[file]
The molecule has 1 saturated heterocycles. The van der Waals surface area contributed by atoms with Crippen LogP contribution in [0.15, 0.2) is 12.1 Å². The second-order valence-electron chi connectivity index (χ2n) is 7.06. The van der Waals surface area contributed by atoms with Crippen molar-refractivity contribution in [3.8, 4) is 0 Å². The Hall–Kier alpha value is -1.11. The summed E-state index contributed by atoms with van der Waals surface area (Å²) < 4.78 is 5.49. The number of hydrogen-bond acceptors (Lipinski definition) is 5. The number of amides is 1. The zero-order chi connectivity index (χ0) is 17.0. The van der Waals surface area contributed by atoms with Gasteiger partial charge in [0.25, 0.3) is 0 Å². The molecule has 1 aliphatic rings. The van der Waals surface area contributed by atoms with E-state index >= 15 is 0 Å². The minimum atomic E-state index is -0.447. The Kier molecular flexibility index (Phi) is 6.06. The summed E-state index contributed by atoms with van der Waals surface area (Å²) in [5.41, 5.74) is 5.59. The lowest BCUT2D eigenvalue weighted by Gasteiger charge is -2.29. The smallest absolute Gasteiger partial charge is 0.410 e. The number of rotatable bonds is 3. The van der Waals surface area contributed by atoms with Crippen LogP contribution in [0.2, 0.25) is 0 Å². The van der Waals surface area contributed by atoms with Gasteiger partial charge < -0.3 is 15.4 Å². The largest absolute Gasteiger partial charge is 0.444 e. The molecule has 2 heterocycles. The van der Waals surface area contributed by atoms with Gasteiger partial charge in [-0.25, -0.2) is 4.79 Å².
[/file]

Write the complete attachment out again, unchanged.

The molecule has 1 saturated heterocycles. The van der Waals surface area contributed by atoms with Crippen LogP contribution in [0.15, 0.2) is 12.1 Å². The second-order valence-electron chi connectivity index (χ2n) is 7.06. The van der Waals surface area contributed by atoms with Crippen molar-refractivity contribution in [3.8, 4) is 0 Å². The Hall–Kier alpha value is -1.11. The summed E-state index contributed by atoms with van der Waals surface area (Å²) < 4.78 is 5.49. The number of hydrogen-bond acceptors (Lipinski definition) is 5. The number of amides is 1. The zero-order chi connectivity index (χ0) is 17.0. The van der Waals surface area contributed by atoms with Gasteiger partial charge in [0.25, 0.3) is 0 Å². The molecule has 1 aliphatic rings. The van der Waals surface area contributed by atoms with E-state index >= 15 is 0 Å². The minimum atomic E-state index is -0.447. The Kier molecular flexibility index (Phi) is 6.06. The summed E-state index contributed by atoms with van der Waals surface area (Å²) in [5.41, 5.74) is 5.59. The lowest BCUT2D eigenvalue weighted by Gasteiger charge is -2.29. The smallest absolute Gasteiger partial charge is 0.410 e. The number of rotatable bonds is 3. The van der Waals surface area contributed by atoms with Crippen LogP contribution in [0.2, 0.25) is 0 Å². The van der Waals surface area contributed by atoms with Gasteiger partial charge < -0.3 is 15.4 Å². The largest absolute Gasteiger partial charge is 0.444 e. The molecule has 2 heterocycles. The van der Waals surface area contributed by atoms with Gasteiger partial charge in [-0.25, -0.2) is 4.79 Å².